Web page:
• Some are specially designed for transportation of winter sport equipment


  • Although suitable for all seasons, you will want one with removable insulation to avoid skunked water supply
  • Can be a bit more difficult to access bladder for filling or cleaning
  • Using exterior tie downs can limit access to storage compartments or bladder
  • Best suited for any winter sport including skiing, snowboarding, hiking and even hunting.

Hydration Pack Capacity

Now that we have introduced you to the various styles available, it’s time to narrow your search so you can focus on which is best for you. After deciding which type of hydration unit you’ll need, the next consideration should always be capacity. After all, it doesn’t do any good to carry only some of the water you will need. Sure, some adventures will require more than you can carry in a single bladder, but we will address that later.

Most bladder capacity is measured in liters, and the most common sizes are 0.5 liters, 1.5 liters, 2 liters and 3 liters. Less than 0.5 liter is not really worth carrying, and more than 3 liters is likely to be too heavy for comfort. Two liters is the most common size available, although most packs are designed to accept a bladder as large as 3 liters. I prefer to have a larger-than-might-be-needed capacity; I can always fill to less than full if I know I will not need all three liters.

When it comes to overall pack capacity, you are likely to encounter several different measurements, sometimes used in conjunction. Again, the bladder capacity as well as the bladder compartment capacity is measured in liters. The storage compartment may be measured in either liters or square inches. When it comes to the overall capacity (gear and water), you will find this is also measured in liters. The normal pack capacities range from 5 liters (2-3 liter bladder and small storage area) to 21 or more liters (3-liter bladder with a 1 or 2 daypack).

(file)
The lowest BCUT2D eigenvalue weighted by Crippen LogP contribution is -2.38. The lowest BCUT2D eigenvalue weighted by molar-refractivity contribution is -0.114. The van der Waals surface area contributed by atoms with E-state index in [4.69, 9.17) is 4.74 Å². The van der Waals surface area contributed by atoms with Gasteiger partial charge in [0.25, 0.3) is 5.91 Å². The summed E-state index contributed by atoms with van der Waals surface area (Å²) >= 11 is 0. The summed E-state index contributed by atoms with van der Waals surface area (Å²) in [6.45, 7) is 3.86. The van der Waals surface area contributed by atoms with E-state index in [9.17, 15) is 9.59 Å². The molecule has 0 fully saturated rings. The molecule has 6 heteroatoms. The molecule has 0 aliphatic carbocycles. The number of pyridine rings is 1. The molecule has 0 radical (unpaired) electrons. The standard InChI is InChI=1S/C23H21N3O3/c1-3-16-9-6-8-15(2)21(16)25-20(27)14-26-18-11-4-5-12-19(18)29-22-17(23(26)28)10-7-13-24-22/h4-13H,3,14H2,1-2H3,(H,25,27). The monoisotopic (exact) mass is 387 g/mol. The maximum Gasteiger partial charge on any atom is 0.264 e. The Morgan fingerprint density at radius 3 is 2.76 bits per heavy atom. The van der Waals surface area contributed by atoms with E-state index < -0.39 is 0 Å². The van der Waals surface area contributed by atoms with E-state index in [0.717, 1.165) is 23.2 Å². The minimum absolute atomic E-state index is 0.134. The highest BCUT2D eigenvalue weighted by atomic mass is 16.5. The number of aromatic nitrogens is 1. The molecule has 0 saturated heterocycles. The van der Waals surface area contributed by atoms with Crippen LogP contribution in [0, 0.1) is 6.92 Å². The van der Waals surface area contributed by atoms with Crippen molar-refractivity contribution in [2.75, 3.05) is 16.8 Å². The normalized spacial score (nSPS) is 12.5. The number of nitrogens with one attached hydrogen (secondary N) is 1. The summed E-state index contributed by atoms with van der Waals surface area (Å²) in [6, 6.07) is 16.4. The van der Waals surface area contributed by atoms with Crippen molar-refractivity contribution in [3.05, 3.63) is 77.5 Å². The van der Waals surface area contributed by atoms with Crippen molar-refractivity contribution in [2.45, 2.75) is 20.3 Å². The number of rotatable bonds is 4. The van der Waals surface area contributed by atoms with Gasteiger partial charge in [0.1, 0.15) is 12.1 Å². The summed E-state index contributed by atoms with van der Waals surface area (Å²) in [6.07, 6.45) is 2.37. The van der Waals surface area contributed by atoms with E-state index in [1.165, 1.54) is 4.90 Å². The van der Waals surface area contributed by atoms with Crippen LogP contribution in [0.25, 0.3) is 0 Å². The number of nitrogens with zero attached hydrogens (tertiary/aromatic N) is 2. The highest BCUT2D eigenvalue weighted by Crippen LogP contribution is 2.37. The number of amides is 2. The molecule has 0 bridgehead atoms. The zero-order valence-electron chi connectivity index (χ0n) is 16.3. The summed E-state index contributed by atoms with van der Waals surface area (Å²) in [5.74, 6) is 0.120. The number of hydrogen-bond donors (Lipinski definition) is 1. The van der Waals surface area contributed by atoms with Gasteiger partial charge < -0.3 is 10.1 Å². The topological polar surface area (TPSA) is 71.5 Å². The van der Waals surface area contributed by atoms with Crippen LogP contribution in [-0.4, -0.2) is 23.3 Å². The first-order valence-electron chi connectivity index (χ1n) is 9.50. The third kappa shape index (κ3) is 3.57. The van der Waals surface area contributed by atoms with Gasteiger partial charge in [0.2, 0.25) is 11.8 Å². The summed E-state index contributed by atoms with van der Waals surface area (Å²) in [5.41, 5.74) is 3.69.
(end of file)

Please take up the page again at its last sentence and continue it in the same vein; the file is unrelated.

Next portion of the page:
REMEMBER – when calculating storage volume, you will need to deduct the size of the water bladder from overall capacity.

Features of Hydration Packs

All hydration packs will share similar features when it comes to the water storage and delivery system: a bladder, drink tube, and a bite valve. Some may offer additional features including insulation, a clip to secure the drink tube in an easy to reach location and even disconnect points to assist in cleaning the drinking tube. Some units may also provide tube portals, or small tight-fitting openings, that allow easier access to drink tubes. However, as with any piece of gear, the features on hydration systems or packs are not all created equal. Here is what I recommend you look for:

  • Bladder – larger than needed capacity, with a large opening to accommodate hassle-free filling or cleaning. I also prefer clear or nearly clear bladders, so I can visually inspect for available water level and dirt.
  • Bite valve – this is one of the areas new owners have the most problem with, especially in terms of leakage. I recommend installing a high-quality model with cover and shut off valve, even if this means adding an after-market design to your system.